We use these for both cycling and running (for conventional cycling cages, we’ve found that CamelBak Podium Big Chill bottles work great). We use the packs on rides and runs over 1-2 hours, and belts for shorter durations.
- Flip Belt Zipper for shorter activities
- (Kelly) Salomon Adv Skin 8 W for longer activities
- (James) Salomon Adv Skin 12 for longer activities
We have found that vFuel liquid, Clif bars, and potato chips are the best pre-made activity nutrition for us. Our favorite flavors pictured.
One of the biggest investments in gear you should make, the Garmin Fenix series watch tracks all sports, activities, and metrics for you, as well as serves as a navigational aid. With the most recent “Plus” line, the entire lineup provides turn-by-turn navigation ability with onboard maps.
Go for the Sapphire version, which is a more scratch resistant lens. Kelly wears the 5S version, whereas I use a 5X Plus. The 5X Plus is the better and more powerful watch, with longer battery life, but that comes at the expense of size.
In addition to the Garmin watch, you will want at least a HR strap. I use a HRM-Tri, which is waterproof and can store data when it cannot reach the watch, and Kelly uses the original HRM, which is less expensive, but does not provide running dynamics and is not waterproof. We also use Garmin Foot Pods, which improve accuracy, but they are not mandatory. If Cycling, you will want to add Garmin Speed and Cadence Sensors to your bike, and consider a power meter of some kind.
I use GAIA GPS, an online and Android/iOS trail GPS service, to plan routes and upload them to my watch. In turn, I have turn-by-turn directions on my watch and can pull out my phone for a backup if I happen to get extraordinary lost, as the paid versions have offline map capability and don’t require Internet access to function. This is amazing for trail running, because I don’t have to focus on navigation and can instead focus on the trail in front of me. Kelly recently incurred a bad sprain on a run, and I used GAIA to find the quickest route back to a service road, and after helping her to that location, used it to find the quickest route back to my truck and back to the site. These trails aren’t present on Google maps.
Some purists might disagree, but music can be a powerful tool to use on a run or ride. Kelly uses SONY WS-623 headphones and I use either a pair of Sony WS-625s I ordered from Japan on Ebay (same as the WS-623, but with 4x (16GB) the storage), or AfterShokz Aeropex bone conduction headphones.
We started out using basic bluetooth headphones, but quickly realized that battery life and Internet access (if relying on streaming services without “offline mode”) are major issues. Since the Sony WS-62X headphones have built-in storage and music playback, we can load music directly onto them and avoid battery drain on the phone, and on the headphones from the BT protocol. When natively playing 128Kbps MP3s, we get a full day of music out of them. If we switch to streaming music via bluetooth from our phones, that drops to just a few hours.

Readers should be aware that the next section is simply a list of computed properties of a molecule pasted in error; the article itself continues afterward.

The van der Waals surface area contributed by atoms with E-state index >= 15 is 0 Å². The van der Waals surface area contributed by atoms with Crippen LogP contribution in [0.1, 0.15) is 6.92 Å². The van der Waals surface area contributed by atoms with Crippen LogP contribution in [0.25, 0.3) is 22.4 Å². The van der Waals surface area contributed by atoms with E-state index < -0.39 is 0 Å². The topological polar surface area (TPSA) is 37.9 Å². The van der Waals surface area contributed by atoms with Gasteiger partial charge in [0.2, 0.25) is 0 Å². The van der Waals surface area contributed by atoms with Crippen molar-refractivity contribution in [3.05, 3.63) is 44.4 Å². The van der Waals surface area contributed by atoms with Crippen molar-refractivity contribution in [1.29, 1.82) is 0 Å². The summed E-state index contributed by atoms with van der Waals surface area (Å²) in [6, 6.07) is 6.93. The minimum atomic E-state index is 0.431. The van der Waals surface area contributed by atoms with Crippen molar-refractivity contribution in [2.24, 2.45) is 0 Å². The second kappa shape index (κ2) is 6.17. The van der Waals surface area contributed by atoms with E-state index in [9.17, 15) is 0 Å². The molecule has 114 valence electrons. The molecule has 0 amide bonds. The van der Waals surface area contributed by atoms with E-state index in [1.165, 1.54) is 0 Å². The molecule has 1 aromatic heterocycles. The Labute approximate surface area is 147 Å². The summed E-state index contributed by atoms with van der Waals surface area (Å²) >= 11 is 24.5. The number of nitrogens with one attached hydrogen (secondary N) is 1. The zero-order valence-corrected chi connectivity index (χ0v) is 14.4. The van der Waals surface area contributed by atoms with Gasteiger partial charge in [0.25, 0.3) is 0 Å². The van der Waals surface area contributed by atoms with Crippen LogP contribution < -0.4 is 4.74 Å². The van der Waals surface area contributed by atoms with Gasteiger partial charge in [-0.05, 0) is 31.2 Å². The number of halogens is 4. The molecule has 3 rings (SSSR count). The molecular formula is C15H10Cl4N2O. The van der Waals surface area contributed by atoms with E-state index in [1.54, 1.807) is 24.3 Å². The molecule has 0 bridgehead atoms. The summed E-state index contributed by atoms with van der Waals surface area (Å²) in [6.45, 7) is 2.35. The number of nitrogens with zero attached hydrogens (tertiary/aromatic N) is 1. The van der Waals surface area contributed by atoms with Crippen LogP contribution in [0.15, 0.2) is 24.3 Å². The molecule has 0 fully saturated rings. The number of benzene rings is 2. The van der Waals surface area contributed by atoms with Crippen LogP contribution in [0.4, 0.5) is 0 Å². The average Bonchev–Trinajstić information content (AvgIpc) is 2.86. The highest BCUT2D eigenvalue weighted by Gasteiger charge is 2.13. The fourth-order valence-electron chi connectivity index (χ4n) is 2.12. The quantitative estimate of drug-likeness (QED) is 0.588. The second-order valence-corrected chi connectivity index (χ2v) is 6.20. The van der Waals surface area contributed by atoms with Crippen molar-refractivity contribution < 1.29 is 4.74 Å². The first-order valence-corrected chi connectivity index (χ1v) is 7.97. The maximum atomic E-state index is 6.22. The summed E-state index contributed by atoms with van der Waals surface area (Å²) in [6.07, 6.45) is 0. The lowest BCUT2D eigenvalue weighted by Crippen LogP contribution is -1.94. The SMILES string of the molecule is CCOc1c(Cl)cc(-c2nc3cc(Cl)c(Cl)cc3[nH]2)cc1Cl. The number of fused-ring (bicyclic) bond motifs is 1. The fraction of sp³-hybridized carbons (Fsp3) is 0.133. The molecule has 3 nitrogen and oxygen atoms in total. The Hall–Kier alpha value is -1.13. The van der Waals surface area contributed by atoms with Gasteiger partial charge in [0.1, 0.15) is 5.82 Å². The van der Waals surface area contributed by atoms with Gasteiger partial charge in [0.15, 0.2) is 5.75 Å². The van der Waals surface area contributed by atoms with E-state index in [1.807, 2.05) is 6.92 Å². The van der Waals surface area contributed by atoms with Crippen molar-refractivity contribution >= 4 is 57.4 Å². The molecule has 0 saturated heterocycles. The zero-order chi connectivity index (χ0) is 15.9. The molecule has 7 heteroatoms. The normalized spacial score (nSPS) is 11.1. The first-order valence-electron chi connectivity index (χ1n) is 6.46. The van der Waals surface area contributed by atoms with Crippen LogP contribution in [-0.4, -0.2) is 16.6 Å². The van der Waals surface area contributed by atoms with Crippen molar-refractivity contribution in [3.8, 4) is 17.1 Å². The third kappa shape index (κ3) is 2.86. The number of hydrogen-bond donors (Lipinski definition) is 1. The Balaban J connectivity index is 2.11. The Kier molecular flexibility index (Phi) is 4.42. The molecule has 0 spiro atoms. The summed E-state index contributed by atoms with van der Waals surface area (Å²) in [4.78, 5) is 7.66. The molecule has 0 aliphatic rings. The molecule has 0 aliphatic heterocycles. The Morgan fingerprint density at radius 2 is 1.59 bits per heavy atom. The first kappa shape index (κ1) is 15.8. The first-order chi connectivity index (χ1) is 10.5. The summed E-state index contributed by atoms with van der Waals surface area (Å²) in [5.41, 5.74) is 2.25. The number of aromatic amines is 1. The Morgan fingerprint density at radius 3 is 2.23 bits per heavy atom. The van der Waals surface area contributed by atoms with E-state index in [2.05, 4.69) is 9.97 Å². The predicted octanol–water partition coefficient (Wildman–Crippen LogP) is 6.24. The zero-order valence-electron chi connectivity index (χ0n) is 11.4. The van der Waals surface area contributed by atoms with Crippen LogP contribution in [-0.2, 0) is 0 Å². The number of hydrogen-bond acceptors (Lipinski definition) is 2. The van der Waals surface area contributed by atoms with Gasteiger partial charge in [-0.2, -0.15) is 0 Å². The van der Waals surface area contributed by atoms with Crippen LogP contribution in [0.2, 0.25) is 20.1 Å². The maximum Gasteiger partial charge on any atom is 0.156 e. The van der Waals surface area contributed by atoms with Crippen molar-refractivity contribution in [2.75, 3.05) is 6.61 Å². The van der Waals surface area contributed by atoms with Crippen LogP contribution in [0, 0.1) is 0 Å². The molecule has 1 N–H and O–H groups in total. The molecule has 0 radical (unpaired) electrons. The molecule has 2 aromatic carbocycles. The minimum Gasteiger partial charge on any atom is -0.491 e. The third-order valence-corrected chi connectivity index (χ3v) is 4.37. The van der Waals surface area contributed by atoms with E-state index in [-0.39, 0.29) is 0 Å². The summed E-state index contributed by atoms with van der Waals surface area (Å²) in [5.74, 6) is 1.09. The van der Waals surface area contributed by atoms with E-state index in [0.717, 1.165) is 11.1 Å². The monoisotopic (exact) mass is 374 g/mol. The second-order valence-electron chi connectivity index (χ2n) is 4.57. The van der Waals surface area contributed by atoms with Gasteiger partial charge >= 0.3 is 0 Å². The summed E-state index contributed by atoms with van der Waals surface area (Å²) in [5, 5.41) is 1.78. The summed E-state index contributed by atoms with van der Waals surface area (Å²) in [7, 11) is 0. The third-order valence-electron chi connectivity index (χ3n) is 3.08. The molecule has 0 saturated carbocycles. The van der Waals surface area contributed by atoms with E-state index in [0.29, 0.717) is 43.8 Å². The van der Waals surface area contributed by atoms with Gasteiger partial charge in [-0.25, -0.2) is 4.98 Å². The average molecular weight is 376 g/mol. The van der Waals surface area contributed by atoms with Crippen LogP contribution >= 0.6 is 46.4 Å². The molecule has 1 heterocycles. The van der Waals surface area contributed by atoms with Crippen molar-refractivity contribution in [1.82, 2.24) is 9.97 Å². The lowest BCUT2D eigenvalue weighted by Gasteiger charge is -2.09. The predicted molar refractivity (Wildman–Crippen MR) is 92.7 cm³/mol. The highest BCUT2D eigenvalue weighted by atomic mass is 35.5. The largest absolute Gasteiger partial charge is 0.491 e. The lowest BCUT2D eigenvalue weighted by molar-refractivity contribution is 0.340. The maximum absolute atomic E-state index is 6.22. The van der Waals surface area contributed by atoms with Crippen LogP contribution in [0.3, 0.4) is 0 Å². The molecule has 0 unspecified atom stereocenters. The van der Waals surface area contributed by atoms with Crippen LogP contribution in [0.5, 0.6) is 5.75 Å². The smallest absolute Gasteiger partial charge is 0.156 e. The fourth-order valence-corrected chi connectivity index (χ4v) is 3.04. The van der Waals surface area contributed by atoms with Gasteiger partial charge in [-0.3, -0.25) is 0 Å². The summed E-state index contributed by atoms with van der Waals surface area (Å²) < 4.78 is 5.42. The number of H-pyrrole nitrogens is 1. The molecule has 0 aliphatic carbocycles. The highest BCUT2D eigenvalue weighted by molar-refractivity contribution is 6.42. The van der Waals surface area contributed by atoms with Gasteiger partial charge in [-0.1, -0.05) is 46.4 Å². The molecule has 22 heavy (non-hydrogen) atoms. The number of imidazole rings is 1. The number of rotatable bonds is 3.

They also fit really well and snug, are waterproof (you can even swim with them, with the correct (included) earpieces), and have ambient sound – microphones that pick up your surroundings and echo them into your ears, so you are not tuned out from your surroundings. That makes them extremely safe compared to most headphones, and is reason by itself to choose them. You can also turn off that functionality to save battery life and zone out to music, if you so choose.
Since I do a lot of running at night, often in somewhat unfamiliar places, I picked up a pair of AfterShokz Aeropex bone conduction headphones and love them. They’ve largely replaced the Sony headphones for many of my activities, and I’ve largely replaced music with podcasts during runs.
I bought a cheap $12 lamp off Amazon and had it die on me one night in the woods. Even when it was functioning, I could barely see where I was going, and kept stumbling over tree roots. My running coach recommended a Petzl Nao+ headlamp to replace it, which is what he and most of the people at events use. It is very expensive – $199 – but I happened to snag one for nearly half off for Black Friday. You can buy a spare battery (I didn’t) and it supposedly lasts up to 12 hours but I have not ran that far with it. I don’t have much to compare it to, but I’m adding it to the list as a solid light that shouldn’t leave you stranded. Even with this headlamp, I carry a spare that I received as gift with me if I plan to be out after dark, because lighting is so essential. I’ve put a lot of miles in with the Nao+ and highly recommend it, regardless of cost.
Socks & Shoes
We both run almost exclusively in Darn Tough Coolmax Vertex No Show Ultra-Light Cushion socks and Topo Athletic ST-3 and Ultraventure shoes. We highly recommend them.
We use a ton of Buffs. They’re extremely versatile and great for everything. We have some of the name brand ones, and knock-offs that are 90% as good for 10% of the price. Additionally, we both picked up used and/or discounted (on Amazon/Ebay) Jublo Aerolite glasses with Zebra Light lenses.
Kelly uses Zwift for indoor training. To get started with cycling, you need a bike and trainer. For running, a treadmill and foot pod (see the Electronics -> Garmin section for a link to one). We own a Bowflex BXT216 treadmill that is in storage now that we are full-timing in the RV, and a Tacx Neo trainer that we take with us on the road.
While you can use your mobile phone, we prefer a computer for the full experience. You will also need a USB ANT+ Stick and USB extension cable.
In theory, a direct drive trainer is probably a large improvement over the wheel-on trainer we are using. However, we have multiple bikes, each with different gearing setups – 9/10/11 speed – that we use, and it’s simpler to have a wheel-on trainer. If you have a single bike, you might look into a direct drive unit.